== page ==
Even adjusting for IQ and economic background, children who were more adept at self-control went on to lead better lives. They were healthier, less likely to abuse drugs, more likely to save, less likely to be convicted of a crime, and the list goes on. These “good choices’’ not only benefit the individuals who make them, but their friends, family — even taxpayers.

What makes Moffitt’s discovery of such great public consequence is another surprise. Self-control is like a muscle. It is not just something that one is born with, but something that can be strengthened through regular exercise. Equally important, everyone can benefit. Moffitt found that, no matter the starting point, any improvement in self-control meant brighter prospects, and steps down portended trouble.

While it is always nice to have scientific back-up, the fact that virtue takes practice is hardly new. Over 2,000 years ago Aristotle said that excellence, or virtue of character was a habit more than anything else. We need to constantly exercise our self-control over small things if we ever expect it to “work” when the big temptations of life come along. Many religions instinctively realize this, hence the self-limiting disciplines- no meat on Fridays or set times for prayer. It is not that these specific practices need to have a dogmatic relevance; it is that they help train your self-control muscles as it were.

This is where the tricky part comes in to play. We currently live in a culture that values instant gratification. Self-control is almost looked at as a vice, rather than a virtue in many cases. How many parents give their children everything they could want, and do so out of sincere love, only to be stripping them of the opportunity to train the temperance muscle.

The same goes for adults, myself included. One of the unforeseen benefits of the hard economic times we are currently facing in much of the western world is the drying up of readily available credit. Most of us can not simply whip out the plastic and make spontaneous purchases anymore. But this is a good thing. Part of being human is dealing with lack. It is unnatural to live in a perpetual state of plenty. Just watch one of those lottery-ruined-my-life shows to see how having everything soon leads to nothing.

Self-control, Temperance, a classical virtue that is being thrust, unwelcome, upon many of us could be just the training we need in a 21st century world. Which brings us back to schools. How do we incorporate true character education? Again, they best society has come up with is often based in or around religion, therefore religious schools have the best track record here. Is there a way to bring this to a secular public school setting?  This is a topic I will be exploring in the future and I welcome any thoughts below in the comment section.

Living & Finding Meaning in Work

How to Live on 24 Hours a DayOne thing I really enjoy is the reading of older self help books. By older I mean ones written between 1850 and 1920. The advice they give is often more clearly grounded in tangible acts of virtue than much of the modern,feel-good platitudinous works. The best resource for these treasures is Google Books. My latest find: How to Live on 24 Hours a Day (1910), written by Arnold Bennett.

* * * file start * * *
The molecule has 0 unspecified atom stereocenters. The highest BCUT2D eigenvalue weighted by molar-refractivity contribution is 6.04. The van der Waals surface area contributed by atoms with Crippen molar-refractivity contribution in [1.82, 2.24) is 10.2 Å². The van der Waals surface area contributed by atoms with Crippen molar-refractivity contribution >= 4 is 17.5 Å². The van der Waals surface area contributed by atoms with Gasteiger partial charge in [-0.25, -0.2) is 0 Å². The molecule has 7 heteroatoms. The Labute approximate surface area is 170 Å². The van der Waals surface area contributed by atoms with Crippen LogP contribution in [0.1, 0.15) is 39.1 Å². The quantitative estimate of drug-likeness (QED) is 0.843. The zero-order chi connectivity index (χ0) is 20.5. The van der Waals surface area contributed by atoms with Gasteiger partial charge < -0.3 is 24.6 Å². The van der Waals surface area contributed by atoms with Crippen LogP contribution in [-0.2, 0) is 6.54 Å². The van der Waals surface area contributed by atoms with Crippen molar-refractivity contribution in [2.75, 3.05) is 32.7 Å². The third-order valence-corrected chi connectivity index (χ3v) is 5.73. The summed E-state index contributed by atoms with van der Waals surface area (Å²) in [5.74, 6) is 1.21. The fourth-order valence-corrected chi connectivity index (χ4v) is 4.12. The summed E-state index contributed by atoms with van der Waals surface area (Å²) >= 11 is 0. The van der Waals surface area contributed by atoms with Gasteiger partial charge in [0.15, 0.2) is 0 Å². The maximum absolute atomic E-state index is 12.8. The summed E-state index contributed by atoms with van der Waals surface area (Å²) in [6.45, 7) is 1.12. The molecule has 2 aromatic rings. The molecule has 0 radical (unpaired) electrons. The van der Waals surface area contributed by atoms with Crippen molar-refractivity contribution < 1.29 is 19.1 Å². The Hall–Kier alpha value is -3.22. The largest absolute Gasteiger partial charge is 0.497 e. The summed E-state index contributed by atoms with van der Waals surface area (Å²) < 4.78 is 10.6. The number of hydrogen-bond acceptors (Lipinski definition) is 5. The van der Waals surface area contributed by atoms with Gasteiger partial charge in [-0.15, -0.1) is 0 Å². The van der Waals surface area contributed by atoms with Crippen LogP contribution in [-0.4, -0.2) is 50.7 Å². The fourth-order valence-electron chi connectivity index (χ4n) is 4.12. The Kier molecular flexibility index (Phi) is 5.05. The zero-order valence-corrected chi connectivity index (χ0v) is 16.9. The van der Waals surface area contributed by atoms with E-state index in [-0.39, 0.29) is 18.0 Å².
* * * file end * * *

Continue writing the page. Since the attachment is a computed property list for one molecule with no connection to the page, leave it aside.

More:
It is part of a more complete book called How to Live. Bennett offers everyday advice on how we can live and not just exist within the limits of a 24 hours day. He is writing at the turn of the century and for an English audience, but the message is surprisingly relevant.
Much of the populace was moving towards working in an urban jungle of cubicles and offices and they were leaving behind much of what he argues made them “men.” People worked to make money, but their day-to-day lives consisted of waking up, going to work, going home, relaxing, going to sleep, and repeating the whole thing the next day. 
Which of us lives on twenty-four hours a day? And when I say “lives,” I do not mean exists, nor “muddles through.” Which of us is free from that uneasy feeling that the “great spending departments” of his daily life are not managed as they ought to be? 
Basically, he didn’t believe they were really living. And to a large extent, not much has changed in the ensuing 100 years.
I would argue that meaning can be found in work. That is actually a prevailing theme of this site, but I would not disagree that many of us toil away in jobs that currently have little intrinsic meaning to us. Bennett says the solution is to use our leisure time for self improvement: reading, studying and other  classical pursuits. These are of course all valid and useful endeavors. But this doesn’t really solve the problem of not enjoying our daily work. 
To lead truly full lives we need to both use our leisure time well and find something meaningful in our actual jobs.

Plato and Our Current Culture

Plato: RepublicWe like in a culture that feeds on itself. We build people and organizations up simply to tear them back down. Little attention do we devote to our own moral development. without each doing his part the whole of society can not improve. Does this sound like the current state of affairs in the modern western world?